- Chile – the Central Bank has resumed interest rate cuts;
- Egypt – a preemptive rate hike to “anchor inflation expectations;
- Russia – consequences of the tragic passenger plane shoot-down;
- Turkey – slowing inflation, lower interest rates;
- Zambia – a rebound by the kwacha.
INDIA: The new government’s first budget disappointed many who had anticipated a more aggressive turning of the country’s economic steering wheel. It shouldn’t have come as a disillusionment. The administration had precious little wiggle room and it did use the opportunity to spell out where it wants to take the nation.
INDONESIA: Indications are that Joko Widodo has won the elections. Since both he and his opponent have been claiming that there was cheating, though, the matter will wind up in the hands of three institutions with bruised reputations, the Elections Commission, the constitutional court, and the presidency of the outgoing Yudhoyono.
PHILIPPINES: An impeachment complaint filed against President Aquino will be overcome by him with relative ease, but the allegations of graft in the administration are overshadowing real accomplishments. The economy should pick up its pace in the second semester, while inflation is tending higher.
PORTUGAL: The troubles at Espirito Santo mar the exit the country is attempting from its bailout program. The odds are, though, that taxpayers will not have to rescue the bank. More of a longer-term problem are the hurdles the constitutional court has thrown into the government’s fiscal path.
RUSSIA: The latest round of sanctions are apt to have more of an impact than one might assume at first blush. But they will not get President Putin to change his plans concerning Ukraine. The economy appeared to just barely avoid slipping into a formal recession in the second quarter, but effectively it is in one, with rising inflation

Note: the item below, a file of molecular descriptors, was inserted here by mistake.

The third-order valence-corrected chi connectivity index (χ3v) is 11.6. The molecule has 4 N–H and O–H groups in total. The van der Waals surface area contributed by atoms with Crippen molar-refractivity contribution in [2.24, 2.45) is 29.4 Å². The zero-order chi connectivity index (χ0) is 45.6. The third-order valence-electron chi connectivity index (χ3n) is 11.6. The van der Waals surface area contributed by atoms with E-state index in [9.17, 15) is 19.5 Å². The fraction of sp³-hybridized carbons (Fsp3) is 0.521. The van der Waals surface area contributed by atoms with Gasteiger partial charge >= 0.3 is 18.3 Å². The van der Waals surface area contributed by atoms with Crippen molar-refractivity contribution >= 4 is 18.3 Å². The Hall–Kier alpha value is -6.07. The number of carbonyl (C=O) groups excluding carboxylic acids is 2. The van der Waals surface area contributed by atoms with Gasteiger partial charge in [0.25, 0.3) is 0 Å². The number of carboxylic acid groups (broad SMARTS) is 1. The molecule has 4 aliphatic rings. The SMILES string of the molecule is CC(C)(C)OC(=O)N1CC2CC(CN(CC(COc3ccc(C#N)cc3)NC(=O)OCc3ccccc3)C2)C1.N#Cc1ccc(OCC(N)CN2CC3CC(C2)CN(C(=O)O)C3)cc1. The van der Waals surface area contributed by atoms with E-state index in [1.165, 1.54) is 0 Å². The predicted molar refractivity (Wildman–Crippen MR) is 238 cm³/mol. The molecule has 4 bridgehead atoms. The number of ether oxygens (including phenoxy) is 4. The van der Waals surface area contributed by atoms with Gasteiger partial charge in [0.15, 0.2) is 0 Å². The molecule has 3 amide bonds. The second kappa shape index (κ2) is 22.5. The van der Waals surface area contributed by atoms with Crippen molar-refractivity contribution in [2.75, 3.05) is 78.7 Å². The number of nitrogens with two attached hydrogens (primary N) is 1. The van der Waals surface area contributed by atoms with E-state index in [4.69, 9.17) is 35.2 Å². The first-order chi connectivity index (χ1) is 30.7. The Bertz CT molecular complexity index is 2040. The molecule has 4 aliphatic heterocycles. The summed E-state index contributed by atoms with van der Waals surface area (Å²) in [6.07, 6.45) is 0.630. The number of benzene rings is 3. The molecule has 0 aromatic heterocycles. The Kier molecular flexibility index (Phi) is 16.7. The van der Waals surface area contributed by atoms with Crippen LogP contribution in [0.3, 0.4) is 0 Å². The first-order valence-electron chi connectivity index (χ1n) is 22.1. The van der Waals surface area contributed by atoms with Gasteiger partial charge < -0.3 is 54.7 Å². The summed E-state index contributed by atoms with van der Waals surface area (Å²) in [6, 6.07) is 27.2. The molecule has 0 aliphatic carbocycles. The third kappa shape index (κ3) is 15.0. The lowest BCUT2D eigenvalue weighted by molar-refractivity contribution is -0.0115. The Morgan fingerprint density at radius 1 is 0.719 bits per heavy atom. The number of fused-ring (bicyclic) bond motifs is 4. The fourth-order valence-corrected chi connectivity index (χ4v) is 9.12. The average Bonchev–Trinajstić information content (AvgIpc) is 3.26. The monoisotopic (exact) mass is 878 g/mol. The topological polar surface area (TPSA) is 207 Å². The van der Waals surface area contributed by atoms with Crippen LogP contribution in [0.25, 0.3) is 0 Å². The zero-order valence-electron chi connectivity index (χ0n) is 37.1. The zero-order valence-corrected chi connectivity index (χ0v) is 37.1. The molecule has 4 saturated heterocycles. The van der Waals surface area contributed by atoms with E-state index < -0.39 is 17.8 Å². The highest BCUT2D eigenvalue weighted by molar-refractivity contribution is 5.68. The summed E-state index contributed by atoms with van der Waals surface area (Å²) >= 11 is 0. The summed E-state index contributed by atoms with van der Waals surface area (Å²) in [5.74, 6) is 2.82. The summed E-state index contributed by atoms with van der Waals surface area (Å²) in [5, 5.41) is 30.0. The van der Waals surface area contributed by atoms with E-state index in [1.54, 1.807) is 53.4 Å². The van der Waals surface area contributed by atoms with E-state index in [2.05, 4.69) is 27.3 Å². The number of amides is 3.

SERBIA: The three-month-old government is under increasing public and political pressure. With the country’s financial problems heightened by the worst floods in a century, the economy is facing its third recession in five years and the unemployment rate is almost 24%.
SLOVENIA: Indications are that the incoming government will be business-friendly and will not change policies a great deal. Since it will be a coalition administration comprised of Leftist parties, however, it will most likely be happy to just muddle through, without addressing the true, underlying problems facing the economy.
SPAIN: While the tax cuts announced by the government have met with criticism from many quarters, they do make sense for an economy in the midst of an upturn… His coronation just as the economy emerges from crisis gives King Felipe VI an unusual opportunity to emulate his father as a critical guiding light for the country.